According to StatCounter, Windows 8 and 8.1 still account for about 4.3 percent of the worldwide Windows install base, which is less than Windows 11, Windows 10 or even Windows 7. But for those who are still using Windows 8.1, the end of the line is Insight. ZDNet reports that Microsoft will soon begin rolling out notifications to the remaining Windows 8.1 users, warning them that support and security updates will end on January 10, 2023, and recommending that they switch to a newer operating system. (Windows 8.0 support ended in 2016)
Microsoft provided similar end-of-support messages to Windows 7 users when its updates rolled out back in January 2020. ZDNet says users will be able to click on notification messages to learn more or dismiss them until after the end of support date. Comes.
That January 2023 date seems to be a tough cutoff. Microsoft says it has no plans to offer ongoing Windows 8.1 security updates to businesses that choose to pay for them, as is the case with Windows 7. Businesses looking to fork over the money can still get security updates for Windows 7 by 2023, but Windows 7 is still running on 13 percent of all Windows PCs around the world. It justifies continued effort and expense on the part of Microsoft in a way that continues to support the much less popular Windows 8.
The remaining Windows 8 users who aren’t ready to replace their PCs can still buy themselves time by upgrading to Windows 10, which was Microsoft’s flagship OS until less than a year ago and until at least 2025. Will continue to receive updates until October. Any PC that can run Windows 8 well should be able to do the same with Windows 10.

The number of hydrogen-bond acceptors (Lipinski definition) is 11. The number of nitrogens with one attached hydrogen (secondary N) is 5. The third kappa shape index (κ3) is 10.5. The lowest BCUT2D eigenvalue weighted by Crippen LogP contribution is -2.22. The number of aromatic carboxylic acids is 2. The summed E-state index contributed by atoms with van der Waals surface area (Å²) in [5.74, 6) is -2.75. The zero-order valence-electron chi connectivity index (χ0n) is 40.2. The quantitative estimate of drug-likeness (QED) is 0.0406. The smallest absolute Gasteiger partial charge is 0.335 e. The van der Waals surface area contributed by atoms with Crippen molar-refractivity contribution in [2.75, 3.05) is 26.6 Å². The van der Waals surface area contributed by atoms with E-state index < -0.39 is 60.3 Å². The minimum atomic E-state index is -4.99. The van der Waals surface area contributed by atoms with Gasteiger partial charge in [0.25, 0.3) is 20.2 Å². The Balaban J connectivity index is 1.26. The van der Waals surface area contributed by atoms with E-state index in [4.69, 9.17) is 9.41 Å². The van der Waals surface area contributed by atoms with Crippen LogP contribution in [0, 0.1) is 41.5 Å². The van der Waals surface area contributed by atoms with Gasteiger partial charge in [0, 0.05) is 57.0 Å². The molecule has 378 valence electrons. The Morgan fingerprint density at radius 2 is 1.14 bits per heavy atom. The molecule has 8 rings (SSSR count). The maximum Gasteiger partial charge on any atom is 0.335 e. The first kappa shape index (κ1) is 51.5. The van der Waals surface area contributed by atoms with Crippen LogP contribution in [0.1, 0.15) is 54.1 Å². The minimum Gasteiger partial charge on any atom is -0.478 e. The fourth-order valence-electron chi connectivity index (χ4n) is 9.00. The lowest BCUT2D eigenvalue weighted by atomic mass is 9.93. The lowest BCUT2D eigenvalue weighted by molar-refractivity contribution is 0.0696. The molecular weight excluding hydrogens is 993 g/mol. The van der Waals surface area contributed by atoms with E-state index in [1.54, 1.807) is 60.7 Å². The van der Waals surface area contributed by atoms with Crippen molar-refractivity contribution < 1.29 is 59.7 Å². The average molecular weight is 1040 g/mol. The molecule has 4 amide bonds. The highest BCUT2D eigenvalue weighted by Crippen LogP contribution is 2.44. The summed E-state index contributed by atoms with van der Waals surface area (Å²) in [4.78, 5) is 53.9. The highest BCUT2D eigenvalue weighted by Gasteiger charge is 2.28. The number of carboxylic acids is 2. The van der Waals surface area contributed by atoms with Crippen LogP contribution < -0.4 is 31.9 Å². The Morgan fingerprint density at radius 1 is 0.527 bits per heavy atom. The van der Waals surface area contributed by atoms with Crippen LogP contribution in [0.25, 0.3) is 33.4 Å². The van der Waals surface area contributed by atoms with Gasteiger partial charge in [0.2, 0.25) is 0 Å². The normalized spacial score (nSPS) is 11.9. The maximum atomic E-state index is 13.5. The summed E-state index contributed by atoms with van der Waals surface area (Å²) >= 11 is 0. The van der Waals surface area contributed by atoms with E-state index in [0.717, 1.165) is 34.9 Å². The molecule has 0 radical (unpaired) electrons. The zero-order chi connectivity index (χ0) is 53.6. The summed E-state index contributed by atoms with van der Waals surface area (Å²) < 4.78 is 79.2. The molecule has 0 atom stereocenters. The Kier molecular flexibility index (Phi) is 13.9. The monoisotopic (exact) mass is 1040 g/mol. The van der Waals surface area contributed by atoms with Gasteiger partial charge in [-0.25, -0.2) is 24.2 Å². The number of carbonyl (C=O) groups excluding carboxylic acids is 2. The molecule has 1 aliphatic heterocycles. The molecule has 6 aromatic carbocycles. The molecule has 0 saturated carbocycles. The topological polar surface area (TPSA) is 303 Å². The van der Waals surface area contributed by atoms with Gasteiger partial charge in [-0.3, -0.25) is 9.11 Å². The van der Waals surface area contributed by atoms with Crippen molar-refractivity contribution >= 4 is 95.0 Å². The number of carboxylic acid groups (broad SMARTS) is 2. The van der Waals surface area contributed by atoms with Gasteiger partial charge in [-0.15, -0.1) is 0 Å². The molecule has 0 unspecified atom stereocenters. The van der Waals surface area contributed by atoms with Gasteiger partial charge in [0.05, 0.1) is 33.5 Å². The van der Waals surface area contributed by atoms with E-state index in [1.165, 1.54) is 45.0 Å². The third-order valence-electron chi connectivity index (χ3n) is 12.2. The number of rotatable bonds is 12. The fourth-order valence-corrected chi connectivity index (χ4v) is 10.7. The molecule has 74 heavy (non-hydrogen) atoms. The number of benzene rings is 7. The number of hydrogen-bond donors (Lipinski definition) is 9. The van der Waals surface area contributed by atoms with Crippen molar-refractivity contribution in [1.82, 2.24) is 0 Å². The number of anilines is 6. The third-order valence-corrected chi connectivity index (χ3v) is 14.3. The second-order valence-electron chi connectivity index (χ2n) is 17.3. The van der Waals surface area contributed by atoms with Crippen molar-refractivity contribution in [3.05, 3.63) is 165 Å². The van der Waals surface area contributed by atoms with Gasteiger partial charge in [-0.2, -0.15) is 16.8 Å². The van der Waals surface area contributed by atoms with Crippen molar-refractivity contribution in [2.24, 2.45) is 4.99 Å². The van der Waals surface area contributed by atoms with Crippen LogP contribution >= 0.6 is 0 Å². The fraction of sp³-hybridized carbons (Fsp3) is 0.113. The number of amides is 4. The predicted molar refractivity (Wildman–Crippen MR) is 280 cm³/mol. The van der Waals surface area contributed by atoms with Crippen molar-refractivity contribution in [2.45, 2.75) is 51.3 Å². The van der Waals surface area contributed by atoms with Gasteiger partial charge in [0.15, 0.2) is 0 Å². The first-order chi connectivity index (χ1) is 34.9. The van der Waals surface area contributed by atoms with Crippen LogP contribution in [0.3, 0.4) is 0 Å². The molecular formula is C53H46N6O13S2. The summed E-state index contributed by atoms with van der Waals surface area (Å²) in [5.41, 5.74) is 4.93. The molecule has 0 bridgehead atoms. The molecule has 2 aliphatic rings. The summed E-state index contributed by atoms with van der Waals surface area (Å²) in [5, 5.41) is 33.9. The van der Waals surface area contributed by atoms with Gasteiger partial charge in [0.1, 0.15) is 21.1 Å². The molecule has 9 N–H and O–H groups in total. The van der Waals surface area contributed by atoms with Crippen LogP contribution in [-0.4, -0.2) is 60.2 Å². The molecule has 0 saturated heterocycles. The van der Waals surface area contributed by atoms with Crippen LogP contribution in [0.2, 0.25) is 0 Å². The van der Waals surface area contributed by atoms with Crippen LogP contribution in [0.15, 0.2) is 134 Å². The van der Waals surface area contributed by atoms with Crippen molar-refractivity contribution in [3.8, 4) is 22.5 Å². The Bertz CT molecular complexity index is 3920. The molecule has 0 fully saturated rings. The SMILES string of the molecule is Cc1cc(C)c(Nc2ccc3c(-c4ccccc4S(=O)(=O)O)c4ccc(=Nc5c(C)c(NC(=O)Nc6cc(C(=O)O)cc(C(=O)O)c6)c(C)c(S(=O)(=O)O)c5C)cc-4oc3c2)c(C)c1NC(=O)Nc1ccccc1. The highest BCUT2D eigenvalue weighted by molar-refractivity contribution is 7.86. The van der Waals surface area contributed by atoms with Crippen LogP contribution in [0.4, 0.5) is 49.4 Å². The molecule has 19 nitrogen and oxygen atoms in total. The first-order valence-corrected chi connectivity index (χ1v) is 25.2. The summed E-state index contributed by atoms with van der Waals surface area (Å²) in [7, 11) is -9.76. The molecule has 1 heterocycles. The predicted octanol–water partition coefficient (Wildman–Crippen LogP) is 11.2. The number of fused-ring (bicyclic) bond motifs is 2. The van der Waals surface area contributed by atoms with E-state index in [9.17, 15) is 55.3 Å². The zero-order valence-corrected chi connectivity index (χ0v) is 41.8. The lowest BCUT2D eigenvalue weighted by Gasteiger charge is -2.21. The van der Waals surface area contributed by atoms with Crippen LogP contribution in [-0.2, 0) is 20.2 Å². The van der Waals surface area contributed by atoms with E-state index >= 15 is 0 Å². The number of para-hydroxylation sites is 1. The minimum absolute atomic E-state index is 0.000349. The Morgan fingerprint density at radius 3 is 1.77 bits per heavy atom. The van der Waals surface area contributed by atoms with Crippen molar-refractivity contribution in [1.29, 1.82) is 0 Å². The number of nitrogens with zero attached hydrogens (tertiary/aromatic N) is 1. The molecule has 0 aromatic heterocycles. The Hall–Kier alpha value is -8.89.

Microsoft officially ended its free Windows-8-to-Windows-10 upgrade offer in 2016. But technically speakingThere is nothing preventing Windows 10 from installing and activating normally on systems with a valid Windows 8 license, either with a product key (for retail licenses) or automatically (PCs sold with Windows 8 preinstalled). for).
It’s an update flaw that Microsoft has kept open to over the years, a byproduct of the company’s 2015 desire to integrate the Windows install base on a single version of the operating system. Windows 11, as we’ve written, takes a decidedly different approach. But at least for now, Microsoft still isn’t interested in strictly enforcing licensing and activation rules for individuals upgrading to newer versions of Windows on their systems.
Windows 8 flopped, at least in part because it tried to graft touch-friendly tablet interfaces to the Windows desktop, replacing or replacing familiar elements like the Start menu in the process. These disruptive interface changes distracted from what was otherwise a nice incremental upgrade to the popular Windows 7. When it was replaced by the more familiar-looking Windows 10 in 2015, Windows 8’s market share rapidly eroded, thanks to a free upgrade offer that allowed all Windows 7 and Windows 8 PCs at no extra cost. To upgrade to Windows 10.